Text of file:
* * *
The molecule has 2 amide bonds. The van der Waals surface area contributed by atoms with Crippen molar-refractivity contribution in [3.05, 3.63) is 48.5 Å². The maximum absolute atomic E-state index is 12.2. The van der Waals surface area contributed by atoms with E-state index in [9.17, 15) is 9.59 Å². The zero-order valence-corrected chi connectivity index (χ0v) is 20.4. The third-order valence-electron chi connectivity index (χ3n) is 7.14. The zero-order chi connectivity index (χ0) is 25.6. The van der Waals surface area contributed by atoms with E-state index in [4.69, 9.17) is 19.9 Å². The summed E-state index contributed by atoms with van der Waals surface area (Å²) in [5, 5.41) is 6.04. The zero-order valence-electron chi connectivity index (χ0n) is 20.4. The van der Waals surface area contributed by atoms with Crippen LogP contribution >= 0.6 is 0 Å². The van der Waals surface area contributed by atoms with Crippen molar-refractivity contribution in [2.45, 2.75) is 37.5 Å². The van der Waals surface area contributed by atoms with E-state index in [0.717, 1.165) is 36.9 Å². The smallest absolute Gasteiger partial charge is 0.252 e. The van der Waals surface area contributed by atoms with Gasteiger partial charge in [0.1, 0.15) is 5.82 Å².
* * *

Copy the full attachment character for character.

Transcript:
The molecule has 2 amide bonds. The van der Waals surface area contributed by atoms with Crippen molar-refractivity contribution in [3.05, 3.63) is 48.5 Å². The maximum absolute atomic E-state index is 12.2. The van der Waals surface area contributed by atoms with E-state index in [9.17, 15) is 9.59 Å². The zero-order valence-corrected chi connectivity index (χ0v) is 20.4. The third-order valence-electron chi connectivity index (χ3n) is 7.14. The zero-order chi connectivity index (χ0) is 25.6. The van der Waals surface area contributed by atoms with E-state index in [4.69, 9.17) is 19.9 Å². The summed E-state index contributed by atoms with van der Waals surface area (Å²) in [5, 5.41) is 6.04. The zero-order valence-electron chi connectivity index (χ0n) is 20.4. The van der Waals surface area contributed by atoms with Crippen LogP contribution >= 0.6 is 0 Å². The van der Waals surface area contributed by atoms with Crippen molar-refractivity contribution in [2.45, 2.75) is 37.5 Å². The van der Waals surface area contributed by atoms with E-state index in [0.717, 1.165) is 36.9 Å². The smallest absolute Gasteiger partial charge is 0.252 e. The van der Waals surface area contributed by atoms with Gasteiger partial charge in [0.1, 0.15) is 5.82 Å².